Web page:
Most salmon are bold adventurers. They’re born in freshwater streams and lakes, spend a happy childhood frolicking in those relatively safe waters, and then strike out for the rich, salty waters of the sea where there’s far more food, and also far more predators. Orca and sea lions, to name a few, love to welcome the visitors to their maws.
But there always some who decide to stay at home. These are called kokanee salmon, and they stay in their freshwater homes all of their lives. They tend to be smaller than the relatives who go to sea, and they form their own unique population structures and gradually set themselves apart from others. I’ve always pictured them as the hobbits of the salmonid world, the comfortable homebodies.
There’s a price to pay, though, because their bucolic homes are at risk as humans intrude. Lake Sammamish in Washington state is one of those places where a population of kokanee live. It used to be an idyllic lake, surrounded by forests that sheltered it, but even when I was a kid I heard about the tribulations — the trees were cut down, the lake cabins went up, then the expanding suburbs of Seattle started to encroach. It’s just east of Bellevue and south of Redmond. It became surrounded by parking lots and city streets and office buildings, and the runoff from the regular rains was no longer filtered by the forests, but instead carried a toxic soup of engine oil and lawncare products right into the once-pristine habitat of the kokanee.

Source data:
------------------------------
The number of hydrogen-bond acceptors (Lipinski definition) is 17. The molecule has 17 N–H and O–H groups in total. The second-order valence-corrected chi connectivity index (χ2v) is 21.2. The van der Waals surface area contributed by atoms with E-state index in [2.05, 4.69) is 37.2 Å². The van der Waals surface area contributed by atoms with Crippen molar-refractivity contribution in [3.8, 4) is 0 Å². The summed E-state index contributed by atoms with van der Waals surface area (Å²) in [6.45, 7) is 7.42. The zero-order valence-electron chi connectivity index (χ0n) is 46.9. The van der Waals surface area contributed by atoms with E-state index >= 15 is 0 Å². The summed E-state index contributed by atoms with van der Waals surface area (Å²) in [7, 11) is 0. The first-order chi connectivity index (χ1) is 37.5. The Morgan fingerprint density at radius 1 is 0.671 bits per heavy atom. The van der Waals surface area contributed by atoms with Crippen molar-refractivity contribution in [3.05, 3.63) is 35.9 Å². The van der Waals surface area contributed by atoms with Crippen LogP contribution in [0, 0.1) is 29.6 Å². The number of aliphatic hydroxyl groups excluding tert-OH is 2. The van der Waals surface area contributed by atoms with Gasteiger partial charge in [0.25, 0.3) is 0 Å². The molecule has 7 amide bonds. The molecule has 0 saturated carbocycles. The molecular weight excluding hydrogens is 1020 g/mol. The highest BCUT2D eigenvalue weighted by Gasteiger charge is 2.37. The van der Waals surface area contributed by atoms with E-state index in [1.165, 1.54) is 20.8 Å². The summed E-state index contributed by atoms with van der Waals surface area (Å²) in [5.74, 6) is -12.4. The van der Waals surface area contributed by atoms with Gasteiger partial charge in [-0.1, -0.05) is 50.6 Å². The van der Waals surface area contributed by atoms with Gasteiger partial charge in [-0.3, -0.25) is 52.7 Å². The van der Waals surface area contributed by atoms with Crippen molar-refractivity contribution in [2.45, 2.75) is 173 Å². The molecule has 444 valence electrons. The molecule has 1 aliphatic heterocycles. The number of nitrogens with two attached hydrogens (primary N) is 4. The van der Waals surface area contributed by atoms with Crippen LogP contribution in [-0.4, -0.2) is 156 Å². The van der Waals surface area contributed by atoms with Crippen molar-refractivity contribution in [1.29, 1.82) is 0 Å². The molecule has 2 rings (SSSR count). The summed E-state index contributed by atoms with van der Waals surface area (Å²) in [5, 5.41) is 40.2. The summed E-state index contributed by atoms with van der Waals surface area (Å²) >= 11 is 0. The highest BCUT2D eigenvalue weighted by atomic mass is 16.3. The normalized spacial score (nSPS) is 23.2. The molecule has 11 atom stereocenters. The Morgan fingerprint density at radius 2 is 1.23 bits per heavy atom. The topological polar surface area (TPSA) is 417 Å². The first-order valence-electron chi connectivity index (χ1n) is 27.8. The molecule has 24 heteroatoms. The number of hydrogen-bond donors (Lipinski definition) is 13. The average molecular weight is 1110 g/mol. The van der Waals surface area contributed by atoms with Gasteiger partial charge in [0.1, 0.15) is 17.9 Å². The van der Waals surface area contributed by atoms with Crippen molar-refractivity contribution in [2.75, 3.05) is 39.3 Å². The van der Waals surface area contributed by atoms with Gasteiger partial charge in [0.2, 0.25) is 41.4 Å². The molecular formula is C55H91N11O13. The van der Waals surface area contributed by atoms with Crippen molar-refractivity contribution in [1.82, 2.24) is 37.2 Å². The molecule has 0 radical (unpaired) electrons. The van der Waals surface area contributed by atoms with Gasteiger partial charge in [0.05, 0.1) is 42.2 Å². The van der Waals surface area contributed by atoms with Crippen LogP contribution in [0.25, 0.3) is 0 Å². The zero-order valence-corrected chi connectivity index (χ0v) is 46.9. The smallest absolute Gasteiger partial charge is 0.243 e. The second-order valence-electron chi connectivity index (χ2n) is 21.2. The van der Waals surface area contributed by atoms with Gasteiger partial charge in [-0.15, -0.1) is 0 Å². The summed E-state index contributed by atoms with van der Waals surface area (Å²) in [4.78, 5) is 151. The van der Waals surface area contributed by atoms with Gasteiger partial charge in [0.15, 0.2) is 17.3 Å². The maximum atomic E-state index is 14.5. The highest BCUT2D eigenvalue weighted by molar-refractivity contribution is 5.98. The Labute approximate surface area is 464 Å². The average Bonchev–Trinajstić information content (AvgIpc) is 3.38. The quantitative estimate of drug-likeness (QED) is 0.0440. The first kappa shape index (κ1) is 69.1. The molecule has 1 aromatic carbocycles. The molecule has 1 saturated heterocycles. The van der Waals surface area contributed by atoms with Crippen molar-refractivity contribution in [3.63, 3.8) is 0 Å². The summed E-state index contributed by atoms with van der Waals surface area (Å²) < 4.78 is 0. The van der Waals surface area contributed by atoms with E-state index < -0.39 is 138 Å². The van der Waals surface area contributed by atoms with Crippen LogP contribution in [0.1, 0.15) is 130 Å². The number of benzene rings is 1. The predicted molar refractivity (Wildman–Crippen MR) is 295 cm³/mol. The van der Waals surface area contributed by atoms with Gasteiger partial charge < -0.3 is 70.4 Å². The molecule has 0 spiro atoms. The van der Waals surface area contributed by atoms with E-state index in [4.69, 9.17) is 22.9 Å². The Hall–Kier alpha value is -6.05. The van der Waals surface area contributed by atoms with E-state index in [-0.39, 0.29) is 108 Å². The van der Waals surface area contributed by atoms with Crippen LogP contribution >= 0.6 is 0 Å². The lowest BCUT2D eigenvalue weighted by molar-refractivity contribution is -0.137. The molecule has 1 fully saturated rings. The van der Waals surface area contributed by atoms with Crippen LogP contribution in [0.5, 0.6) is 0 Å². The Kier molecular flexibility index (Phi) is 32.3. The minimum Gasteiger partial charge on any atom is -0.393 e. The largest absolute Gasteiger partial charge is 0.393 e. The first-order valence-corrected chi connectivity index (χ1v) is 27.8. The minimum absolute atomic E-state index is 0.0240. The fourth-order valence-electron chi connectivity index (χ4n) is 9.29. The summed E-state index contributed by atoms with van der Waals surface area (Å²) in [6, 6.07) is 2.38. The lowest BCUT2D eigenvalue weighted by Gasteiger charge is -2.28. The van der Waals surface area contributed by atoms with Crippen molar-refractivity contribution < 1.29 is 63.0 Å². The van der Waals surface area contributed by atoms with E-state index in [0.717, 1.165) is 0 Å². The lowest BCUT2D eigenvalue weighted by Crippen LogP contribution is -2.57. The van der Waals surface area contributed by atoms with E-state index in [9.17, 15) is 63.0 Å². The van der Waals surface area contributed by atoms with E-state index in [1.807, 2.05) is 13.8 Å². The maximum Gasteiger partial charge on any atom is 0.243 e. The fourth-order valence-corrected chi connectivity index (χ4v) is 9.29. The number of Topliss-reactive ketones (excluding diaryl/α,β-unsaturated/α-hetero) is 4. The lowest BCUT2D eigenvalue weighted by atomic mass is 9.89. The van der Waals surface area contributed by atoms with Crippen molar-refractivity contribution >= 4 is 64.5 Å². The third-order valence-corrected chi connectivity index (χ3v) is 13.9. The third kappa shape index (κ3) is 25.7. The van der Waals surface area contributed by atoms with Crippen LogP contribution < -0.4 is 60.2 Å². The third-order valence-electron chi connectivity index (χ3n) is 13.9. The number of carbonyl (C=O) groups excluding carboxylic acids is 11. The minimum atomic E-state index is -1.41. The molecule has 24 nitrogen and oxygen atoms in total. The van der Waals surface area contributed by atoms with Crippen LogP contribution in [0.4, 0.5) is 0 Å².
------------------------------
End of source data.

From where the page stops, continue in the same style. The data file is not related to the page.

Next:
And now it’s worse. Five years ago, 18,000 kokanee lived in the lake; now it’s down to…twenty. Not 20,000, just 20. What has killed them?
County biologists are now tasked with studying the unexpected problem to determine what is causing the species to disappear. Parasites, bacteria, and other diseases are suspects. But a likely factor is the increase in high temperatures throughout the year. Recent years have been warmer, with hotter streaks. This warms the water and lowers oxygen levels for the fish.
Now the lesson you might take from this is don’t be a stay-at-home, get out there and explore the world and set broader horizons for yourself. Getting trapped in a single habitat is risky, and all those intrepid wanderers of the salmon world have escaped this peril on the high seas.
I would suggest an alternative interpretation, though. The lakes are warming first, but the oceans are also warming, more slowly and more irreversibly. The anadromous fish have a refuge now, but we humans are coming for them, too, and they’ve only delayed the inevitable. The real lesson is that all populations are vulnerable, that what we think of as a tiny, incremental change, like a few degrees of temperature rise, can lead to catastrophic collapse. They can be resilient and bounce back from some changes, but eventually they can no longer compensate and will fall apart with terrifying swiftness. From 18,000 to 20 within a few years — that’s an apocalypse for one special population of salmon.